This might have been a different book: more ruminative, less densely packed. Instead Goldblatt has given full rein to his high style and an entirely fitting overload of information. It is in its own way a performative book, a 540-page brick of a thing that will block out the light, fill your rucksack, develop an ache in your shoulder, and plunge you face first into the structures and cultural minutiae of an absurdly overblown sport.
In all, this is a fascinatingly detailed account of the way football is used and abused by political interests even as technology has made it a global entertainment.
The book closes with the 2018 World Cup final presentation to France in Moscow, which took place during a freakish summer downpour. There was a shortage of umbrellas: only Vladimir Putin was sheltered at first for the presentation. “At a distance the participants appear like scurrying ants, the stage’s dimensions are Lilliputian,” Goldblatt notes from the stands. “The podium is awash in a landscape that is flooded. Facing the cameras, the players’ backs are turned to most of the crowd in the stadium; one can only connect with their euphoria by the media of the big screens. At the same time, high above the stadium, the storm we have made is raging and indifferent to us all.”
Goldblatt’s 2006 work The Ball is Round remains by some distance the best global history of football from a political and economic perspective. The Age of Football is essentially a companion work, offering a painstaking survey of the game as it is now and leaving no doubt that football is both a tool of globalisation and representative of its paradoxes. It may be a game, but its extraordinary reach means that, for better and for (mainly) worse, it is far more important than that.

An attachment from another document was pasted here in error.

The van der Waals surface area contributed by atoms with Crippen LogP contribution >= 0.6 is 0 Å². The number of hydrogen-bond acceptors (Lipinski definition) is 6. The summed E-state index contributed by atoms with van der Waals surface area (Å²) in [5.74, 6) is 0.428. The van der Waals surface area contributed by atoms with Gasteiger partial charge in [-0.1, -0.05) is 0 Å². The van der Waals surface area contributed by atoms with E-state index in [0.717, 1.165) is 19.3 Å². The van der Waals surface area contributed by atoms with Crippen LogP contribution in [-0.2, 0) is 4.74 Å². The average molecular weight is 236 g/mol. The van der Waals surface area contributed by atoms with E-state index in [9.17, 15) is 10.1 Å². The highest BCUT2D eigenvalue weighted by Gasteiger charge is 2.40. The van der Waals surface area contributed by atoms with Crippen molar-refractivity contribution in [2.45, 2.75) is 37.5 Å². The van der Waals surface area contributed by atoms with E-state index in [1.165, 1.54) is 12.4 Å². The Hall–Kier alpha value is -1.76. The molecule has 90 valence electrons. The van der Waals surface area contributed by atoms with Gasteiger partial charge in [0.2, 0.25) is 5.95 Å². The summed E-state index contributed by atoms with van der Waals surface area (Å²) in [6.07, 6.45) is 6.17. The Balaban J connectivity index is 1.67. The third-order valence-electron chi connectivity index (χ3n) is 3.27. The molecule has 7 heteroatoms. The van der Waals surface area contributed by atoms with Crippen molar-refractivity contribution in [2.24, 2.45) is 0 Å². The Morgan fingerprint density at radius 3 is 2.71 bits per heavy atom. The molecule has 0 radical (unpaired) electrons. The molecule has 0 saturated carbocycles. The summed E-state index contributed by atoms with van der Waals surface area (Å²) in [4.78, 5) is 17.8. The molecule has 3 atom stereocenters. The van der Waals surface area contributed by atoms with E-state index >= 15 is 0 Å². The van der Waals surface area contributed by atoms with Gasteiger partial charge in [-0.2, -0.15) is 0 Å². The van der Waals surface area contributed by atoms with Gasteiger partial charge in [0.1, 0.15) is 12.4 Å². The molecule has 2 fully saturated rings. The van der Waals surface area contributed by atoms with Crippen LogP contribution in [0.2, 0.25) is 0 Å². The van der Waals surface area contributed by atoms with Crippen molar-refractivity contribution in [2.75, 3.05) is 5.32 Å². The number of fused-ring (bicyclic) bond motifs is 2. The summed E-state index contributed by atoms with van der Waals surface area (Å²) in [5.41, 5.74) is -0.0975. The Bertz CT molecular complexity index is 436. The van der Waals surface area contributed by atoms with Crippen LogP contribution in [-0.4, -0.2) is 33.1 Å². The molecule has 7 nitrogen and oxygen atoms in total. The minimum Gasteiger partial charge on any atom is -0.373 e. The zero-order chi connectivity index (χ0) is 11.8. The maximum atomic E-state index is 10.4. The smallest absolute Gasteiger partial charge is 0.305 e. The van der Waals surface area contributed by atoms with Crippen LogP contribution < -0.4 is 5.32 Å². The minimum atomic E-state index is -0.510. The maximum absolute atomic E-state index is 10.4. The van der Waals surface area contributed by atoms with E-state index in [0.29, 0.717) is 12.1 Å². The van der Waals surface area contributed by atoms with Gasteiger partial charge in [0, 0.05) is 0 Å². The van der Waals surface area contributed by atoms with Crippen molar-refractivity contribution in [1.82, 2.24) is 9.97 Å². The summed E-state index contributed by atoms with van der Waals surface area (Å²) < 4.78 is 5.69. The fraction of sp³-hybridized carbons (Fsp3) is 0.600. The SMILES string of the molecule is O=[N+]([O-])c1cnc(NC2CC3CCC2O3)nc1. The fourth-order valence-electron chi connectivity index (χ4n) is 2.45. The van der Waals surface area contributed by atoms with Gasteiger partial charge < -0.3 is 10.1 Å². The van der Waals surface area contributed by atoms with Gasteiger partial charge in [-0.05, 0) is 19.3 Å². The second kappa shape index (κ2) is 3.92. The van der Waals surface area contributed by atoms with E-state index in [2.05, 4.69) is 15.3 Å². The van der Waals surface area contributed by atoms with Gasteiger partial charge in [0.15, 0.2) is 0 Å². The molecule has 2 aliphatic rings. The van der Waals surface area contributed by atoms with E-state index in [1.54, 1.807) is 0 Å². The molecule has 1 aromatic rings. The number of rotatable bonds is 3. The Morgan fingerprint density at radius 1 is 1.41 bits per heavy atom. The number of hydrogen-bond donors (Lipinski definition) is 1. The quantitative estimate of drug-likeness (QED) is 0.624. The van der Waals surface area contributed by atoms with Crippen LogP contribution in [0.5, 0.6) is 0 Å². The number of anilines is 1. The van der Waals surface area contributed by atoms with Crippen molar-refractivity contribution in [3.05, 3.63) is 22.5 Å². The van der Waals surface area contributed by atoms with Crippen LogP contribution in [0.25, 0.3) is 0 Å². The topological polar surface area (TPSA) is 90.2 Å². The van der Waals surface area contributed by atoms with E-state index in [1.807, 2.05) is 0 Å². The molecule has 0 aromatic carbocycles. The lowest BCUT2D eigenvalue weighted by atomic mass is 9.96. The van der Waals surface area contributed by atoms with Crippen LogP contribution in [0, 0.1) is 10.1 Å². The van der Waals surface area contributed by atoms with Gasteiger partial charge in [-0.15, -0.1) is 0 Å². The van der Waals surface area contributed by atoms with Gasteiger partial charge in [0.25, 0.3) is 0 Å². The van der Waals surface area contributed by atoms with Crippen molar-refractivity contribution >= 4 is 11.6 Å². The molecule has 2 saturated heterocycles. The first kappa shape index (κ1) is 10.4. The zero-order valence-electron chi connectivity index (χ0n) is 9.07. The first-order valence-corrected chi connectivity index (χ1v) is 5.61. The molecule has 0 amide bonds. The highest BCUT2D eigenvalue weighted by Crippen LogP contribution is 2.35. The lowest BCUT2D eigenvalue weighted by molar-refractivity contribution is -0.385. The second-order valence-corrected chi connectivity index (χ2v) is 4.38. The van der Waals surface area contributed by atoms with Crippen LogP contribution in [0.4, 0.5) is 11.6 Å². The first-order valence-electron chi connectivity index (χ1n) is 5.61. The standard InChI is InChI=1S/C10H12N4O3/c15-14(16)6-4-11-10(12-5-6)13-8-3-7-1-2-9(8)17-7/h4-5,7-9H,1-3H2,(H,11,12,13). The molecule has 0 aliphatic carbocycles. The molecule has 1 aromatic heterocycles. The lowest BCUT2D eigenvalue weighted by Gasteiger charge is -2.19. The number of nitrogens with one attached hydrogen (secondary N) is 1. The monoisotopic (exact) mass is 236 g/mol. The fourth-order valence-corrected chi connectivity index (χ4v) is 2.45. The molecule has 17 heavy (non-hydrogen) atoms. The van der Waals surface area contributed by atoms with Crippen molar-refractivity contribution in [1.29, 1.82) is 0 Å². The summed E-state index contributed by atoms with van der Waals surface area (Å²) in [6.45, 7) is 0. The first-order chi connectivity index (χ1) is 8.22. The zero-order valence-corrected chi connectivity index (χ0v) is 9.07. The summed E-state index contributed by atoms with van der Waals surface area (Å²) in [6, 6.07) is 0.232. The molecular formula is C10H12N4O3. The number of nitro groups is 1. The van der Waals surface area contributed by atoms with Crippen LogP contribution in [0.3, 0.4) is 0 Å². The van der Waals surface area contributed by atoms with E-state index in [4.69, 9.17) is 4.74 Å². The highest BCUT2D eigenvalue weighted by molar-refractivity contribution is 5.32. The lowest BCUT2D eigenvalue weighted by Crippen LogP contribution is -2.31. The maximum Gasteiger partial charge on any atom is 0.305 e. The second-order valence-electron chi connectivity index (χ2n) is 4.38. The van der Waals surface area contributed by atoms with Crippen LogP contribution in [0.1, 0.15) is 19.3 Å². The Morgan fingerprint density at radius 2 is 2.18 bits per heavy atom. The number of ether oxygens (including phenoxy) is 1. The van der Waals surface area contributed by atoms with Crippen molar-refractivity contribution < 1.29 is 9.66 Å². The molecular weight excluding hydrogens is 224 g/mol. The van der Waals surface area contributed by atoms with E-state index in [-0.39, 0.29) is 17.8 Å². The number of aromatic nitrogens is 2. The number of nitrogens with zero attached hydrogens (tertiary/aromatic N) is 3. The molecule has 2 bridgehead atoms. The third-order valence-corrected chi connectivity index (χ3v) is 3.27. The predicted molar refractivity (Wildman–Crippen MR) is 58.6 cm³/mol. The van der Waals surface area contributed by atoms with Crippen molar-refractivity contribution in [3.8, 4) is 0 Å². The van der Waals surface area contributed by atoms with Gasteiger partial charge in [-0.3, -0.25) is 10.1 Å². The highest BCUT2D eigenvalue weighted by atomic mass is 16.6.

This is an often eccentric book. There’s an imagined conversation between Uefa executives and the long-dead Walter Benjamin and suggestions for television shows. The vocabulary is enjoyably recondite (“fissiparous”, “chaebols”), then suddenly sweary (“WTF?”) or sarcastic (“no kidding”). The tone veers from balanced academic discourse to double-barrelled opinion. But perhaps those tonal gear changes are the only way to capture the spirit of a sport that can itself be playful and deadly serious, at once silly yet beautifully profound.
Goldblatt could go on and often does. He references situationist theory and post-Marxist analysis, Guy Debord and Walter Benjamin as a twin strike force, to substantiate his persuasive belief that pretty much all of the hopes and inequalities and fears of contemporary society are played out in the spectacle of 11 v 11. This is not a book for the armchair reader of either football or global politics, but it is an irrefutable argument against anyone who might still suggest that either is only a game.